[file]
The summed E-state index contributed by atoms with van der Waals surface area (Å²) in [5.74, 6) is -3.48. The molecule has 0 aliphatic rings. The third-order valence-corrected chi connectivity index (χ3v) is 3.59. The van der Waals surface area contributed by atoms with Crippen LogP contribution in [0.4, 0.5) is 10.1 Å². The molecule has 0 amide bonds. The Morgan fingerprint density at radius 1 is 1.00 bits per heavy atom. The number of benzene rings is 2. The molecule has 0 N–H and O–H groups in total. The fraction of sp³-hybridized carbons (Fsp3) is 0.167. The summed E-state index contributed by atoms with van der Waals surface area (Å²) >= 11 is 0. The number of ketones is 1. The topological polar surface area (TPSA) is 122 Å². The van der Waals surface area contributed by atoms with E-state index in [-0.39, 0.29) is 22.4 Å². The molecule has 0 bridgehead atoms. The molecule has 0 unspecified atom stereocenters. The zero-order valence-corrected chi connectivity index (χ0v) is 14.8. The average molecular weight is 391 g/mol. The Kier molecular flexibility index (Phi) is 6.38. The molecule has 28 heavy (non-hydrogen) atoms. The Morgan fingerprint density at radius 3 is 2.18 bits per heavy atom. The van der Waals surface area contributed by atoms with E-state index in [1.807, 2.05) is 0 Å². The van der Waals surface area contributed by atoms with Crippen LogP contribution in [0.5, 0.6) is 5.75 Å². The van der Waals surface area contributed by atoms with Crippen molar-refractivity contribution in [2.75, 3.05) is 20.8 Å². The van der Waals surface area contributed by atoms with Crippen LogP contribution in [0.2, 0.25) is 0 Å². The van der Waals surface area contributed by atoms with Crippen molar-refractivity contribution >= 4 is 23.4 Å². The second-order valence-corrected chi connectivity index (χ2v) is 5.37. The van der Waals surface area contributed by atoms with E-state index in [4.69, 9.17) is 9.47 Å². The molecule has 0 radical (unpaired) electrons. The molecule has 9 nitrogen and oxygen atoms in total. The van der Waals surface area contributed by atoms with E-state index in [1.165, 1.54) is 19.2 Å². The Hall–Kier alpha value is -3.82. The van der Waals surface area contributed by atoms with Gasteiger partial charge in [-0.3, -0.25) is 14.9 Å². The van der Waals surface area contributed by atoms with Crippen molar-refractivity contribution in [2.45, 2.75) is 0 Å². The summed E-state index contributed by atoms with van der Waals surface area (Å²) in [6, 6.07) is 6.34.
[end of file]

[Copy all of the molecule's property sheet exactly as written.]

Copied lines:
The summed E-state index contributed by atoms with van der Waals surface area (Å²) in [5.74, 6) is -3.48. The molecule has 0 aliphatic rings. The third-order valence-corrected chi connectivity index (χ3v) is 3.59. The van der Waals surface area contributed by atoms with Crippen LogP contribution in [0.4, 0.5) is 10.1 Å². The molecule has 0 amide bonds. The Morgan fingerprint density at radius 1 is 1.00 bits per heavy atom. The number of benzene rings is 2. The molecule has 0 N–H and O–H groups in total. The fraction of sp³-hybridized carbons (Fsp3) is 0.167. The summed E-state index contributed by atoms with van der Waals surface area (Å²) >= 11 is 0. The number of ketones is 1. The topological polar surface area (TPSA) is 122 Å². The van der Waals surface area contributed by atoms with E-state index in [-0.39, 0.29) is 22.4 Å². The molecule has 0 bridgehead atoms. The molecule has 0 unspecified atom stereocenters. The zero-order valence-corrected chi connectivity index (χ0v) is 14.8. The average molecular weight is 391 g/mol. The Kier molecular flexibility index (Phi) is 6.38. The molecule has 28 heavy (non-hydrogen) atoms. The Morgan fingerprint density at radius 3 is 2.18 bits per heavy atom. The van der Waals surface area contributed by atoms with E-state index in [1.807, 2.05) is 0 Å². The van der Waals surface area contributed by atoms with Crippen LogP contribution in [0.5, 0.6) is 5.75 Å². The van der Waals surface area contributed by atoms with Crippen molar-refractivity contribution in [2.75, 3.05) is 20.8 Å². The van der Waals surface area contributed by atoms with Crippen LogP contribution in [0.2, 0.25) is 0 Å². The van der Waals surface area contributed by atoms with Crippen molar-refractivity contribution >= 4 is 23.4 Å². The second-order valence-corrected chi connectivity index (χ2v) is 5.37. The van der Waals surface area contributed by atoms with E-state index in [4.69, 9.17) is 9.47 Å². The molecule has 0 radical (unpaired) electrons. The molecule has 9 nitrogen and oxygen atoms in total. The van der Waals surface area contributed by atoms with E-state index in [1.165, 1.54) is 19.2 Å². The Hall–Kier alpha value is -3.82. The van der Waals surface area contributed by atoms with Gasteiger partial charge in [-0.3, -0.25) is 14.9 Å². The van der Waals surface area contributed by atoms with Crippen molar-refractivity contribution in [2.45, 2.75) is 0 Å². The summed E-state index contributed by atoms with van der Waals surface area (Å²) in [6, 6.07) is 6.34.